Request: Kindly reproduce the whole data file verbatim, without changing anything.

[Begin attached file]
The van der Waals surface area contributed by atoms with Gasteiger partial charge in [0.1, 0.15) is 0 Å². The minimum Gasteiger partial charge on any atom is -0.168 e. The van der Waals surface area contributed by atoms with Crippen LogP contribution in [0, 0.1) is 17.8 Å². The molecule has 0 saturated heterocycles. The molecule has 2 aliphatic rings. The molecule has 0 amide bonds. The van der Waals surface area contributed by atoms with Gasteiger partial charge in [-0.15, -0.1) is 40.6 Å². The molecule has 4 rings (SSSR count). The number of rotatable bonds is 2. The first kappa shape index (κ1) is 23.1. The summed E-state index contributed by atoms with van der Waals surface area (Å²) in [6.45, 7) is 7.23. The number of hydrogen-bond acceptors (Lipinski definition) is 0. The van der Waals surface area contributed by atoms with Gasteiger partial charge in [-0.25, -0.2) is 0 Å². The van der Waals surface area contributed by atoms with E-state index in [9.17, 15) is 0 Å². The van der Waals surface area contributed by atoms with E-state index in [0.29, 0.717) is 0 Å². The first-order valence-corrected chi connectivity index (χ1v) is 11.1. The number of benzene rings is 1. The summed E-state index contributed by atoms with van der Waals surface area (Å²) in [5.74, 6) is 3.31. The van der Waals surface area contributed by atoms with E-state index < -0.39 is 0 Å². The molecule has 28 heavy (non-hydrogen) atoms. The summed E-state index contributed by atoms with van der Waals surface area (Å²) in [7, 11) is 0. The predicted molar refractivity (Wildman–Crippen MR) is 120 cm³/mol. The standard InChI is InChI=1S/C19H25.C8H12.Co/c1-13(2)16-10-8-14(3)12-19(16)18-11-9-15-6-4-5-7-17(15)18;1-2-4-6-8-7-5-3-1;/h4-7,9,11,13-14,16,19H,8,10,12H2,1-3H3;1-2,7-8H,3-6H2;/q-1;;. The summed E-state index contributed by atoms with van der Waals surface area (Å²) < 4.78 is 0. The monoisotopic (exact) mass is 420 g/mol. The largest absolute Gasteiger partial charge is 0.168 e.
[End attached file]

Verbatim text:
The van der Waals surface area contributed by atoms with Gasteiger partial charge in [0.1, 0.15) is 0 Å². The minimum Gasteiger partial charge on any atom is -0.168 e. The van der Waals surface area contributed by atoms with Crippen LogP contribution in [0, 0.1) is 17.8 Å². The molecule has 0 saturated heterocycles. The molecule has 2 aliphatic rings. The molecule has 0 amide bonds. The van der Waals surface area contributed by atoms with Gasteiger partial charge in [-0.15, -0.1) is 40.6 Å². The molecule has 4 rings (SSSR count). The number of rotatable bonds is 2. The first kappa shape index (κ1) is 23.1. The summed E-state index contributed by atoms with van der Waals surface area (Å²) in [6.45, 7) is 7.23. The number of hydrogen-bond acceptors (Lipinski definition) is 0. The van der Waals surface area contributed by atoms with Gasteiger partial charge in [-0.25, -0.2) is 0 Å². The van der Waals surface area contributed by atoms with E-state index in [9.17, 15) is 0 Å². The van der Waals surface area contributed by atoms with E-state index in [0.29, 0.717) is 0 Å². The first-order valence-corrected chi connectivity index (χ1v) is 11.1. The number of benzene rings is 1. The summed E-state index contributed by atoms with van der Waals surface area (Å²) in [5.74, 6) is 3.31. The van der Waals surface area contributed by atoms with E-state index < -0.39 is 0 Å². The molecule has 28 heavy (non-hydrogen) atoms. The summed E-state index contributed by atoms with van der Waals surface area (Å²) in [7, 11) is 0. The predicted molar refractivity (Wildman–Crippen MR) is 120 cm³/mol. The standard InChI is InChI=1S/C19H25.C8H12.Co/c1-13(2)16-10-8-14(3)12-19(16)18-11-9-15-6-4-5-7-17(15)18;1-2-4-6-8-7-5-3-1;/h4-7,9,11,13-14,16,19H,8,10,12H2,1-3H3;1-2,7-8H,3-6H2;/q-1;;. The summed E-state index contributed by atoms with van der Waals surface area (Å²) < 4.78 is 0. The monoisotopic (exact) mass is 420 g/mol. The largest absolute Gasteiger partial charge is 0.168 e.